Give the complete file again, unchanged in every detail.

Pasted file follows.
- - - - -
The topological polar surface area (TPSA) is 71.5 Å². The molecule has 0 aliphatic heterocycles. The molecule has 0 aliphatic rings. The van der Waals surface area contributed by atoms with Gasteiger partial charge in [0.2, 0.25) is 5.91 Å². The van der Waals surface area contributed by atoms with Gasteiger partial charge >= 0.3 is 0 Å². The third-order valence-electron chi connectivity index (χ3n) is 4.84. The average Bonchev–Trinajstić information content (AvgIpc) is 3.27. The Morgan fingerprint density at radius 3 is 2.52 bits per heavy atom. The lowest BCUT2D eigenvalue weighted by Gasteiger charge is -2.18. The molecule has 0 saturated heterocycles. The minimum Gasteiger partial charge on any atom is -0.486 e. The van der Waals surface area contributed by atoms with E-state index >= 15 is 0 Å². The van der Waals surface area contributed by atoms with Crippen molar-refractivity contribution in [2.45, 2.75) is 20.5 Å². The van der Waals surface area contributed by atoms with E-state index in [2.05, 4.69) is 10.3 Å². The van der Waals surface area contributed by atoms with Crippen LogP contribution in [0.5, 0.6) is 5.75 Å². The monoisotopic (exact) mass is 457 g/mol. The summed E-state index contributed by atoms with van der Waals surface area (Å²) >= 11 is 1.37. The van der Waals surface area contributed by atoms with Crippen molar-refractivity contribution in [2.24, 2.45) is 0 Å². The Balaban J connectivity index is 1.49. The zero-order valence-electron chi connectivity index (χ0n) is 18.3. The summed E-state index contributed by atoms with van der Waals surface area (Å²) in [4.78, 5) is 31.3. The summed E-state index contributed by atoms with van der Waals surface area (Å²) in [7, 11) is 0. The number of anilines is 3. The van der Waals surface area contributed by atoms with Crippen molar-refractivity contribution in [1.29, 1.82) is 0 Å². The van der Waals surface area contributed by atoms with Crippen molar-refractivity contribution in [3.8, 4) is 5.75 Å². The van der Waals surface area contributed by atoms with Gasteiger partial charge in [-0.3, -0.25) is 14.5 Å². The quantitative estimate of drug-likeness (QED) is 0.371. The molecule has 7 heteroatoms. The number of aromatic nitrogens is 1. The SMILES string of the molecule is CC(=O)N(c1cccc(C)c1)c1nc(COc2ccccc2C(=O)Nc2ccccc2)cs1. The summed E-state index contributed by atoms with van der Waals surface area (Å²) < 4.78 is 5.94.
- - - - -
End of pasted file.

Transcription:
The topological polar surface area (TPSA) is 71.5 Å². The molecule has 0 aliphatic heterocycles. The molecule has 0 aliphatic rings. The van der Waals surface area contributed by atoms with Gasteiger partial charge in [0.2, 0.25) is 5.91 Å². The van der Waals surface area contributed by atoms with Gasteiger partial charge >= 0.3 is 0 Å². The third-order valence-electron chi connectivity index (χ3n) is 4.84. The average Bonchev–Trinajstić information content (AvgIpc) is 3.27. The Morgan fingerprint density at radius 3 is 2.52 bits per heavy atom. The lowest BCUT2D eigenvalue weighted by Gasteiger charge is -2.18. The molecule has 0 saturated heterocycles. The minimum Gasteiger partial charge on any atom is -0.486 e. The van der Waals surface area contributed by atoms with E-state index >= 15 is 0 Å². The van der Waals surface area contributed by atoms with Crippen molar-refractivity contribution in [2.45, 2.75) is 20.5 Å². The van der Waals surface area contributed by atoms with E-state index in [2.05, 4.69) is 10.3 Å². The van der Waals surface area contributed by atoms with Crippen LogP contribution in [0.5, 0.6) is 5.75 Å². The monoisotopic (exact) mass is 457 g/mol. The summed E-state index contributed by atoms with van der Waals surface area (Å²) >= 11 is 1.37. The van der Waals surface area contributed by atoms with Crippen molar-refractivity contribution in [2.24, 2.45) is 0 Å². The Balaban J connectivity index is 1.49. The zero-order valence-electron chi connectivity index (χ0n) is 18.3. The summed E-state index contributed by atoms with van der Waals surface area (Å²) in [4.78, 5) is 31.3. The summed E-state index contributed by atoms with van der Waals surface area (Å²) in [7, 11) is 0. The number of anilines is 3. The van der Waals surface area contributed by atoms with Crippen molar-refractivity contribution in [1.29, 1.82) is 0 Å². The van der Waals surface area contributed by atoms with Crippen molar-refractivity contribution in [3.8, 4) is 5.75 Å². The van der Waals surface area contributed by atoms with Gasteiger partial charge in [-0.3, -0.25) is 14.5 Å². The quantitative estimate of drug-likeness (QED) is 0.371. The molecule has 7 heteroatoms. The number of aromatic nitrogens is 1. The SMILES string of the molecule is CC(=O)N(c1cccc(C)c1)c1nc(COc2ccccc2C(=O)Nc2ccccc2)cs1. The summed E-state index contributed by atoms with van der Waals surface area (Å²) < 4.78 is 5.94.